My wife used to think that guided fishing trips were only for the most experienced anglers. That is, until she went on one herself. In truth, they’re great for anglers of all abilities, even those who have never fly fished before. The majority of guides are excellent instructors who love to spread their enthusiasm for the sport to anyone who’s brave enough to give it a try. Never cast a fly rod? No matter. Before you shove off from the boat ramp, the guide will have you casting well enough to have a fighting chance at catching some fish. An intermediate or expert angler? The guide will provide tips and helpful suggestions to improve your casting and fishing prowess.
But what if you don’t live near a fly fishing mecca? Why not plan a fishing trip? Or “piggyback” a day of fishing on a family vacation. For example, take a day off from your visit to Yellowstone National Park and let us float the whole family down the Yellowstone River. Kids as young as 8 or 10 can learn to cast well enough to catch fish, and even the younger ones often enjoy the boat ride. Maybe make it a half day and ask your guide to pull into a couple of beaches where the little ones can search for pretty rocks while the adults do a little wade fishing. Fun for everyone!
If you are lucky enough to live near good fly fishing, a guided trip is a great gift for a distant relative or friend. Give them a little extra incentive to come for a visit.
Yes, guide trips are relatively expensive. The cost varies a great deal depending on location, but here in Montana a full day trip for 1 or 2 anglers goes for around $500. A guide day is very taxing on the guide, something I didn’t fully appreciate until I began guiding myself. When you also figure in that most guides have to make all of their money for the year in a period of just a few months, it helps to put that cost in perspective. When you’re pricing out a trip, be sure to ask whether the flies you’ll use and any equipment you’ll need are included in the trip cost; it varies between different fly shops and outfitters.
Not ready to settle on a date to make a reservation? No worries. Simply buy a gift card for the amount of a guided trip and let the recipient make his or her own plans. Do warn them that things can get busy and fill up during the prime fishing season, so a reservation should be made as soon as possible.
Well, that’s it! 12 days of fly fishing gift ideas for anglers of all abilities and gift givers on any budget. Hope we’ve been helpful. We’ve certainly had a lot of fun putting together this gift guide. Happy holidays from all of us here at Sweetwater Fly Shop!
We’ve discussed a lot of possible gift ideas so far, but what if you’re still just not sure what to get. Maybe you don’t know the best size for shirts, shoes, waders, or boots. Or maybe you’re afraid that you’ll buy your special angler a rod or reel that they already have.
I have a suggestion that is a sure-fire hit. The one thing you can purchase that every fly fisher definitely needs; items they surely want. In fact, they already have most of these things, yet these items are so important that you can never really have enough. Most of them are inexpensive and can be bundled into a big present or sparsely gathered and placed in a stocking.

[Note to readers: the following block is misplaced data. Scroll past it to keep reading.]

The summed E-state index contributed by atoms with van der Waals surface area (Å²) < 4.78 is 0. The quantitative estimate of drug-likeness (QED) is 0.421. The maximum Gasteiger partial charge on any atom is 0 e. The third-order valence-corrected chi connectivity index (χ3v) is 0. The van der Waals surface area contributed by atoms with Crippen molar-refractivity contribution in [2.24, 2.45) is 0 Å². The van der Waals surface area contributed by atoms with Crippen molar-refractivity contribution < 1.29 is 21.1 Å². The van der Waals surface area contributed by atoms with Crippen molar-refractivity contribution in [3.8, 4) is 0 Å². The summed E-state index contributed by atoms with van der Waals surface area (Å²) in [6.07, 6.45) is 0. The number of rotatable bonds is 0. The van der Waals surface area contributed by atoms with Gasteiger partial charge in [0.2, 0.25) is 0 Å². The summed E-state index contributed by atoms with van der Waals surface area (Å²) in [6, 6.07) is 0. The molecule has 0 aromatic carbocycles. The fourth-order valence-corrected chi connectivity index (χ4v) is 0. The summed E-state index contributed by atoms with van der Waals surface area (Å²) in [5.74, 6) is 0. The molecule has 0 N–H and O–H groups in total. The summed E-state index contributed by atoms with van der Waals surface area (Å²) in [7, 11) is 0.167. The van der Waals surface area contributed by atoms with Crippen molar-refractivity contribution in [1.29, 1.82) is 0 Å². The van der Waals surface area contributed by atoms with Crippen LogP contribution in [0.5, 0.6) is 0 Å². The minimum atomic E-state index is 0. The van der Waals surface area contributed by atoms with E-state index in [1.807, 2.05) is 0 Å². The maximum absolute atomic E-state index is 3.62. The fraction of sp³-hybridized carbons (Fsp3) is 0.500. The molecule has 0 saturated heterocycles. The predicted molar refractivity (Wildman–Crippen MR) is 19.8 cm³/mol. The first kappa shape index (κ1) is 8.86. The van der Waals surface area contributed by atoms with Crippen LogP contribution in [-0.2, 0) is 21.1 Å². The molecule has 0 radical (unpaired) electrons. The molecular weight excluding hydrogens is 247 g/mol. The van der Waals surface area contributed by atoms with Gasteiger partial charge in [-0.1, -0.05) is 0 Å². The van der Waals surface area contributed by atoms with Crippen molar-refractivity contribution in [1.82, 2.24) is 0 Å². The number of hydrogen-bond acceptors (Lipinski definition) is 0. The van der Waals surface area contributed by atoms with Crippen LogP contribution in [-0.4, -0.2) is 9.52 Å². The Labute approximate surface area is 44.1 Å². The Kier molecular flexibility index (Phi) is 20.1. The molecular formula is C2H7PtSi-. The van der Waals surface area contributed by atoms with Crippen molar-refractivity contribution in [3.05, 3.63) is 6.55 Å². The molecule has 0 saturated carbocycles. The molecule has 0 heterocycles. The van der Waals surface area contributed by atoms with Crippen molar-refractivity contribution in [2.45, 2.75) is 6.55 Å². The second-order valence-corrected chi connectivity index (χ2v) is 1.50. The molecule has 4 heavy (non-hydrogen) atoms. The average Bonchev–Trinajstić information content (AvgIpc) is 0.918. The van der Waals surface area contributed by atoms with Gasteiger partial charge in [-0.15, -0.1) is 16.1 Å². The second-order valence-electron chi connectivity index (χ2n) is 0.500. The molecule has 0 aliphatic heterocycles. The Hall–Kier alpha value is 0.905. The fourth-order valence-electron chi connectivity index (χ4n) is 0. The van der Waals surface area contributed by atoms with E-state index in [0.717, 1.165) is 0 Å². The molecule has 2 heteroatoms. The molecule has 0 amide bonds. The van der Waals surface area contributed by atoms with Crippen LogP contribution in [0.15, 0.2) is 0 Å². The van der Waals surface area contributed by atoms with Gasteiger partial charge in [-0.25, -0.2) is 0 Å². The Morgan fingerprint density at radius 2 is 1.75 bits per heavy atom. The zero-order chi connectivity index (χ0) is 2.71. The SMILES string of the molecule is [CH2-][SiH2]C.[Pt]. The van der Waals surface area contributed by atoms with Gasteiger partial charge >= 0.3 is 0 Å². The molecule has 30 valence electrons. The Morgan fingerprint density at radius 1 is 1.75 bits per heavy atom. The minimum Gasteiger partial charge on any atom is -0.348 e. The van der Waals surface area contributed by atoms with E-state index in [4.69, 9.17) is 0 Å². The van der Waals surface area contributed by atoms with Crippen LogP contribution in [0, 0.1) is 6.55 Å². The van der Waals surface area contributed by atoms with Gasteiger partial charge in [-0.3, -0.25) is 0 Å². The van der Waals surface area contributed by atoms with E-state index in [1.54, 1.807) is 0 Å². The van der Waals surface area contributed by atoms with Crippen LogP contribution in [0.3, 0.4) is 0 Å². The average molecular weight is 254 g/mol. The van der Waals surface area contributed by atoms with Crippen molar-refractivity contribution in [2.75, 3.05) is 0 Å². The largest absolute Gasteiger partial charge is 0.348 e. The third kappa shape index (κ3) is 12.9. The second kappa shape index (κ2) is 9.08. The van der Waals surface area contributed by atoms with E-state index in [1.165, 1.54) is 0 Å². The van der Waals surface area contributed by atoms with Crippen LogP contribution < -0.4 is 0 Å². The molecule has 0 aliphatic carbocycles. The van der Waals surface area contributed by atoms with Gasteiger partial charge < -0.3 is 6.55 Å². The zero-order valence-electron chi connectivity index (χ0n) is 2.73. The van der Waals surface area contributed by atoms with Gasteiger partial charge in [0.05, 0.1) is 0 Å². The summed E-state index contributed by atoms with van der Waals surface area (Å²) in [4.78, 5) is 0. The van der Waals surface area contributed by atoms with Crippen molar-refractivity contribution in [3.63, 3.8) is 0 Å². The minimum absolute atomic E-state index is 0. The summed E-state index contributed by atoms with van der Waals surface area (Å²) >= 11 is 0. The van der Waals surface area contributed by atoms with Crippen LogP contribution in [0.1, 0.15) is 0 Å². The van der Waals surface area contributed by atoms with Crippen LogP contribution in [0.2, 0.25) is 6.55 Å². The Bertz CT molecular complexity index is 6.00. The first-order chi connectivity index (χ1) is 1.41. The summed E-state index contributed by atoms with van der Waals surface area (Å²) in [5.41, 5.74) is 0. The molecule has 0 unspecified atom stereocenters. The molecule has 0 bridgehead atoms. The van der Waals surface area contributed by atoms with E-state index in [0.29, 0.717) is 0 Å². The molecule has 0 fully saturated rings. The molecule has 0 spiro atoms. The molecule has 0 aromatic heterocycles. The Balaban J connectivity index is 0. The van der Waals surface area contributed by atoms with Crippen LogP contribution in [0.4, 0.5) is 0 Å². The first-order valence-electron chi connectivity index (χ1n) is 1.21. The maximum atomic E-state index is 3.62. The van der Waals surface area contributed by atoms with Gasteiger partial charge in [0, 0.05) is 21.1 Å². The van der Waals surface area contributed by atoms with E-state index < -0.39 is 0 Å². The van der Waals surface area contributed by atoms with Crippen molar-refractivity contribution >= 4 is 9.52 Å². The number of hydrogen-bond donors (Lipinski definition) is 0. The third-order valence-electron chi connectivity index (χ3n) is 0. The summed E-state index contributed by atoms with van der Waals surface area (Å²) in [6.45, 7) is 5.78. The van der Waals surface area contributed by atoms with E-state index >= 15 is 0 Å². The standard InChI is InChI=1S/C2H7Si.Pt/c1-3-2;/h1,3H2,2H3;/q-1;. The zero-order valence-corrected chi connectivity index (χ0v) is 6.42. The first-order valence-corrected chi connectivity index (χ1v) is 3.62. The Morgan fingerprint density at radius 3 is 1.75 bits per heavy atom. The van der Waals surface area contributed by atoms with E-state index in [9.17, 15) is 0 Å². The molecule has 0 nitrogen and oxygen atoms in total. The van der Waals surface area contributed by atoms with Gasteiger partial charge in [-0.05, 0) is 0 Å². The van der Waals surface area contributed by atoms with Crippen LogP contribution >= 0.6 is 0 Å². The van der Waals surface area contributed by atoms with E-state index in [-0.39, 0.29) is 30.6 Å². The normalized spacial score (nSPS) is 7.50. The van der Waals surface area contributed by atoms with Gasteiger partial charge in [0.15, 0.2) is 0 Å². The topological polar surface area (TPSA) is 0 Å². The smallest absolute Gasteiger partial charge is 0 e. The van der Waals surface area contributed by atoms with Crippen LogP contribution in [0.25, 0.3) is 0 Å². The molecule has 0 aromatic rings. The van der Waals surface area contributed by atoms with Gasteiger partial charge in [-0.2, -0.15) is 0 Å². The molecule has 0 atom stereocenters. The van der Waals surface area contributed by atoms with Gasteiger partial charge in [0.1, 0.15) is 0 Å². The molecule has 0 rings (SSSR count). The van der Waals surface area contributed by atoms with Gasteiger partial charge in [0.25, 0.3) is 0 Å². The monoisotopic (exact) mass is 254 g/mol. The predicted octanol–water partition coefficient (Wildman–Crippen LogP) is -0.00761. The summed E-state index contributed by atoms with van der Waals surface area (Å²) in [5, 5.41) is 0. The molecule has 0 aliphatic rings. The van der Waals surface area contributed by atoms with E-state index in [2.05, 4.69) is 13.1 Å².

What are these magical presents? They are disposable items–leaders, tippets, split shot, indicators, floatant, and flies. Items that you must have to go fishing, no matter what. These items get used-up. They get lost in fish, trees, or riverbeds. Some of them get old and should be replaced each season. But every fisherman would be glad to see them under the tree. They’re going to have to buy them anyway.
Lets’ start with leaders and tippets. If you’re buying presents for a trout fisherman, you absolutely cannot go wrong with 7.5′ and 9′ 5x leaders. They are the standard used by trout fisherman around the world.
You can pair those leaders with some spools of tippet. 4, 5, and 6x tippet should suffice. There are two types of tippet: nylon and fluorocarbon. You can always get one of each type, in each size. It’ll get used.
Split shot, little weights that attach to the leader for nymph fishing, are in nearly every trout fisherman’s vest. So are strike indicators (fly fishing’s bobbers). So is a bottle of Gink dry fly floatant and a powder desiccant like Frogs Fanny.
Flies are always an excellent idea. This is one item that a fly angler has to have, above all others, unless they are really good at lassoing fish with just a leader. If they are, please call me. I’d really like to watch that.
Streamers, dry flies, wet flies, and nymphs–most anglers fish with all of them at some point during the season. If you’re not sure what flies to get, give us a call. We’d be happy to put together a fly package from just a few, to a whole bunch, of patterns.
We can make fly selections that come inexpensively in a little plastic cup, or ones that look very fancy in neat, soldier-like rows within a fancy fly box. And there are lots of options between those extremes. We’ll have a pretty good idea of what flies to choose just by telling us where your present-receiver plans to fish.
So spend a little, or spend a lot, but if you want to pick one type of present that’s sure to get a smile on Christmas morning, then go with the disposables. Your significant-flyfishing-other will remember you all year long as they’re using your gifts!